Here's a post from my neighbor and BBQ teammate, John Makela, about one of their favorite dishes. He apologized for "the pictures not being up to your usual pictures" but hey, this is how real people eat - not everyone likes to sit around taking 72 shots from every angle while the food gets cold.
One of the things that I like about John's process is that is uses the "grill once, eat twice" strategy. A little bit of prep work on Sunday feeds them quick meals for the first few days of the week. And now, here's John's fajita bowls recipe.
Grill Dome Chicken Fajita Bowls
This is absolutely one of my wife’s and my favorite dinners. We own a small business and staff Monday and Tuesday evenings until 7 PM. I sure don’t want to cook when we get home so I make the chicken and boil the rice on a Sunday and we now have a very tasty dinner for the next 2 or 3 nights with very little effort or time required.
This is, as is any recipe, only a guideline feel free to substitute flavors that suit your tastes better. This is for two people and will make dinner for 2-3 nights, so it's about 6 servings.
Grill Dome Chicken Fajita Bowls
- 18 oz Boneless Skinless Chicken Breasts or Thigh Meat trimmed
- 1 ½ Cups Dry Brown Rice (measured before boiling)
- 14 oz Can Black Beans (may need a second)
- 14 oz Can Diced Tomatoes with Jalapenos (sub Rotel) (may need a second)
- 1 Ripe Avocado Diced (more is okay too)
- 1 Fresh Tomato Diced (can use more)
- Some diced sweet onions
- Diced pickled jalapenos
- 8 oz package Sargento sharp cheddar cheese or equivalent.
- Cilantro for garnish (not on my bowl)
- Rub for Chicken (we use commercial rubs that feature sweet heat)
- Digital scale to weigh the salt
For the Chicken Brine:
- 1 Liter Purified water
- 35 Grams Kosher Salt (this makes a 3.5% brine solution)
- 3-4 oz of your favorite marinade (We like World Harbors Fajita Marinade)
- 3-4 good dashes of Tabasco or Sriracha sauce
Day Before the Meal
- Trim any excess fat off the meat.
- Make your brine, we like a lower sodium solution and shoot for a 3 ½ percent solution; you can go as high as 9% (which would be 90 grams salt per liter of water) we think that is a bit too salty and you need to rinse your meat when it comes out of that brine. Add 3-4 ounces of your preferred marinade and 3-4 good dashes of your favorite hot sauce; this can be omitted if you do not like spicy heat. Put the solution in a gallon zip bag and cool the brine solution. We place it in the freezer for 30-40 minutes and that seems good.
- Place the chicken in the brine. Burp as much air as possible from the bag and leave refrigerated for 2-4 hours.
- Set up your Grill Dome cooker (or similar) for indirect cooking and preheat grill to 350-400 degrees. Pull Chicken from the brine and rub both sides of the chicken with your favorite rub. We usually use two different rubs, one for each side. In this instance we used Sweet Georgia Heat and Simply Marvelous Pecan rubs. Add a small amount of smoke wood to your cooker (we like cherry, apple or pecan). Place chicken on grid and cook until 160 degree internal on breasts and 180 degrees for thighs. Pull chicken when done and let rest for a few minutes. Then dice the chicken and place in a container to store in the refrigerator. Place cooked rice in refrigerator.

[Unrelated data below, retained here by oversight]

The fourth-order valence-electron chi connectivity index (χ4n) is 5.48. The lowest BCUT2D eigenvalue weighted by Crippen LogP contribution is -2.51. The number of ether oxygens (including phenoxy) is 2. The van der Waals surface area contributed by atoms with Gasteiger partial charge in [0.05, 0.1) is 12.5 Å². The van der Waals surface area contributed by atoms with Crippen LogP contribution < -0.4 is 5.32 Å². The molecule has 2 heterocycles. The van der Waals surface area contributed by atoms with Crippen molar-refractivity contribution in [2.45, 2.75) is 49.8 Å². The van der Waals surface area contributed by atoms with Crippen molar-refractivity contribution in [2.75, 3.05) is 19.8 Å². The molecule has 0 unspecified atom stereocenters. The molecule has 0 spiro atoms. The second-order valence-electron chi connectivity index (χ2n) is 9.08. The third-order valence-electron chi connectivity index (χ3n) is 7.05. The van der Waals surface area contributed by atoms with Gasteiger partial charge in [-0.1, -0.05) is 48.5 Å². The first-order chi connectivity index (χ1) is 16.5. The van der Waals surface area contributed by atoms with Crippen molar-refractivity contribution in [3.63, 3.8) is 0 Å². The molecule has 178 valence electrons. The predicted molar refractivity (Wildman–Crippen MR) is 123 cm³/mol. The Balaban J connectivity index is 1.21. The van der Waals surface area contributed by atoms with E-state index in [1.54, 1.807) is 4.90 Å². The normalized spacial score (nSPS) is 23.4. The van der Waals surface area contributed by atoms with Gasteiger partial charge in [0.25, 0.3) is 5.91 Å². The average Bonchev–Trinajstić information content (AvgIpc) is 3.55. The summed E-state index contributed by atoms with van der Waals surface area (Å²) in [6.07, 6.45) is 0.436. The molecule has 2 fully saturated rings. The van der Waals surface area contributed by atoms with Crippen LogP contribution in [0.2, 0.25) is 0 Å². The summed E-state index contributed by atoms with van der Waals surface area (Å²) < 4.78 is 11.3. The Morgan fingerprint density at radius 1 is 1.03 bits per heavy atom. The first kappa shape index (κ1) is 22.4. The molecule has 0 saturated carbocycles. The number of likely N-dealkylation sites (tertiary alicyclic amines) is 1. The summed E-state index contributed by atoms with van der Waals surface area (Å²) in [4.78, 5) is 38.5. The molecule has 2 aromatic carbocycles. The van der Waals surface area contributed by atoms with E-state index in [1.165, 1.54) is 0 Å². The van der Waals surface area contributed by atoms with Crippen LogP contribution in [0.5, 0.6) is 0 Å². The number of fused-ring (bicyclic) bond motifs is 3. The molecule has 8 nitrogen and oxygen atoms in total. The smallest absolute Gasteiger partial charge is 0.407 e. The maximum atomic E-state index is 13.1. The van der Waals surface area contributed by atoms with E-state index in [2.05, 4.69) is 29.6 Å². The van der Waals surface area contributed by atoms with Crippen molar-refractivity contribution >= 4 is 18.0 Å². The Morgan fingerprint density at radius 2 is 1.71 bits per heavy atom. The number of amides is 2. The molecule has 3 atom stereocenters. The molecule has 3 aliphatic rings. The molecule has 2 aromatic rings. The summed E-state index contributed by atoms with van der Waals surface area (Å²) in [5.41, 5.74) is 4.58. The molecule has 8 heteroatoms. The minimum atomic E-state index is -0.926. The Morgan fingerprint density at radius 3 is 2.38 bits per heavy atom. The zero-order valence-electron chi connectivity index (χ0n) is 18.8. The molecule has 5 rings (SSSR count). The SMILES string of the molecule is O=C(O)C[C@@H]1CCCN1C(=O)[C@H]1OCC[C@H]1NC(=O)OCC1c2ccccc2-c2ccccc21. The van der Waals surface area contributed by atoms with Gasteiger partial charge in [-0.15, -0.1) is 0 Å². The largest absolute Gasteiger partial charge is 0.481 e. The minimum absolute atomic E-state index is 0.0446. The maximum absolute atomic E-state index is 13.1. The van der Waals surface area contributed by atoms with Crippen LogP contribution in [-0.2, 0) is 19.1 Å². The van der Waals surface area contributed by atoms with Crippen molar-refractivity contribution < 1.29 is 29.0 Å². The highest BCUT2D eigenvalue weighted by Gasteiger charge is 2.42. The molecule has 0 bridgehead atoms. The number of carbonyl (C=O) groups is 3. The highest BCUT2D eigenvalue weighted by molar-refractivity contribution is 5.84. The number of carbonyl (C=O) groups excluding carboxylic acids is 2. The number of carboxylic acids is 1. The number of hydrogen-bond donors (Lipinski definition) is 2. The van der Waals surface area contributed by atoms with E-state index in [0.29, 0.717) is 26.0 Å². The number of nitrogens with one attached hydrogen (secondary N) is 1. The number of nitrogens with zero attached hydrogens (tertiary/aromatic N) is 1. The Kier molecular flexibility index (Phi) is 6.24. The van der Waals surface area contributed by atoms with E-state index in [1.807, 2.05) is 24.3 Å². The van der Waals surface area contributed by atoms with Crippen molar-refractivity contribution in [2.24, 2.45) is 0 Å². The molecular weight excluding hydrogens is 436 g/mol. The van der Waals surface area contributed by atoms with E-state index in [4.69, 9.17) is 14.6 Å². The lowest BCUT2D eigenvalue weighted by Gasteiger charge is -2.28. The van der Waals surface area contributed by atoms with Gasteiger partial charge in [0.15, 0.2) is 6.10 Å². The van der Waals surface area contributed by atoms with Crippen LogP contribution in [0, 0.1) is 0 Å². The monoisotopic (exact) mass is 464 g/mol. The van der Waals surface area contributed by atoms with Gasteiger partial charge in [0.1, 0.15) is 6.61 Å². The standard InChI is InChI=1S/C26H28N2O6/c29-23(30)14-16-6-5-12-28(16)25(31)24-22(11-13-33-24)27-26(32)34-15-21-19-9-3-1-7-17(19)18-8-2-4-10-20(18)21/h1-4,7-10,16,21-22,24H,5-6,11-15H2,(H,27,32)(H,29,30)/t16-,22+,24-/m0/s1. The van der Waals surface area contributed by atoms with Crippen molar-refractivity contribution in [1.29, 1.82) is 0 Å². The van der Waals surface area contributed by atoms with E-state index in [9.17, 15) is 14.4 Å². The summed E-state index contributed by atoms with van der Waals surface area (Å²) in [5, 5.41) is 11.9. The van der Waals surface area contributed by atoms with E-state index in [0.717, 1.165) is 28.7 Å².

- Boil your rice while the chicken is cooking.
- Dice your avocado, dice your tomatoes, and dice your onions. Open can of black beans and Rotel, combine in pot and heat. Remove your chicken and rice and cheese from the refrigerator.
- Grab a good size bowl and assemble your dinner. We go layer of rice, then chicken then cover with beans/rotel mixture. We then heat slightly in microwave since the rice and chicken were cold. Then shredded cheese (this allows it to melt slightly). Top with onions, avocado, tomatoes and diced jalapenos. Enjoy! And repeat for day two and three.
|Ingredients for the brine solution|
|Weighing the salt, yep this will be 3.5%.|
|Chicken in the brine bag, ready to head into the fridge.|
|Chicken ready to be rubbed.|
|Rubbed and happy.|
|Grill looks ready, time to cook 'em up.|
|Finished dicing, time for the fridge.|
|The rest of the ingredients. The tomatoes are from our garden.|
|Just need to add the final toppings.|
|Ready - hold the cilantro on mine.|
John makes a great point about weighing your salt for the brine, that is the better way to do it for accuracy reasons. I use about 2 tablespoons per quart of water but that is a volume measurement and it will vary by the size of your salt grains. Also, if you want to make your own fajita rub, here is link to my NMT Fajita Dry Rub recipe.
Right now, I'm wishing that I had this available for dinner tonight. I beat John home from work on Mondays and Tuesdays - I should sneak through his pet door and raid his fridge!
Thanks, John, for another great post!